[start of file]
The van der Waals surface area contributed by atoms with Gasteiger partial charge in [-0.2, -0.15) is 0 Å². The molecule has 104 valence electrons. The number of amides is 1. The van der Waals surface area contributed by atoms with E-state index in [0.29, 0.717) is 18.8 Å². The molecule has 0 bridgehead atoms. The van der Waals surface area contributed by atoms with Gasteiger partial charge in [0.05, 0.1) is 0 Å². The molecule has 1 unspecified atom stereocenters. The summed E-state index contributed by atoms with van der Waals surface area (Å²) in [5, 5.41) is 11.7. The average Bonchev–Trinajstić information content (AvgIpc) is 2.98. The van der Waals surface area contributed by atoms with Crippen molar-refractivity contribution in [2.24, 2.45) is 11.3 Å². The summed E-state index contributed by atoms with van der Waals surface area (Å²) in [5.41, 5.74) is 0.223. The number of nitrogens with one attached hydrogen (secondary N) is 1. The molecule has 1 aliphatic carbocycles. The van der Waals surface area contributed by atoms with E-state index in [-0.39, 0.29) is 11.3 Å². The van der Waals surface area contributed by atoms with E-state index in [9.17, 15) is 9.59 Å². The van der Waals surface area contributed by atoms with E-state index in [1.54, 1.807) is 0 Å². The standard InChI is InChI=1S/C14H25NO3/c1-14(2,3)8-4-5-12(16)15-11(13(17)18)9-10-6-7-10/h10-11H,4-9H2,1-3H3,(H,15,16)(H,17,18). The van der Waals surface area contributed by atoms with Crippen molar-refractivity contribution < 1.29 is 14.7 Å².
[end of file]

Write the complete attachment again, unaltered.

The van der Waals surface area contributed by atoms with Gasteiger partial charge in [-0.2, -0.15) is 0 Å². The molecule has 104 valence electrons. The number of amides is 1. The van der Waals surface area contributed by atoms with E-state index in [0.29, 0.717) is 18.8 Å². The molecule has 0 bridgehead atoms. The van der Waals surface area contributed by atoms with Gasteiger partial charge in [0.05, 0.1) is 0 Å². The molecule has 1 unspecified atom stereocenters. The summed E-state index contributed by atoms with van der Waals surface area (Å²) in [5, 5.41) is 11.7. The average Bonchev–Trinajstić information content (AvgIpc) is 2.98. The van der Waals surface area contributed by atoms with Crippen molar-refractivity contribution in [2.24, 2.45) is 11.3 Å². The summed E-state index contributed by atoms with van der Waals surface area (Å²) in [5.41, 5.74) is 0.223. The number of nitrogens with one attached hydrogen (secondary N) is 1. The molecule has 1 aliphatic carbocycles. The van der Waals surface area contributed by atoms with E-state index in [-0.39, 0.29) is 11.3 Å². The van der Waals surface area contributed by atoms with E-state index in [9.17, 15) is 9.59 Å². The van der Waals surface area contributed by atoms with E-state index in [1.54, 1.807) is 0 Å². The standard InChI is InChI=1S/C14H25NO3/c1-14(2,3)8-4-5-12(16)15-11(13(17)18)9-10-6-7-10/h10-11H,4-9H2,1-3H3,(H,15,16)(H,17,18). The van der Waals surface area contributed by atoms with Crippen molar-refractivity contribution < 1.29 is 14.7 Å².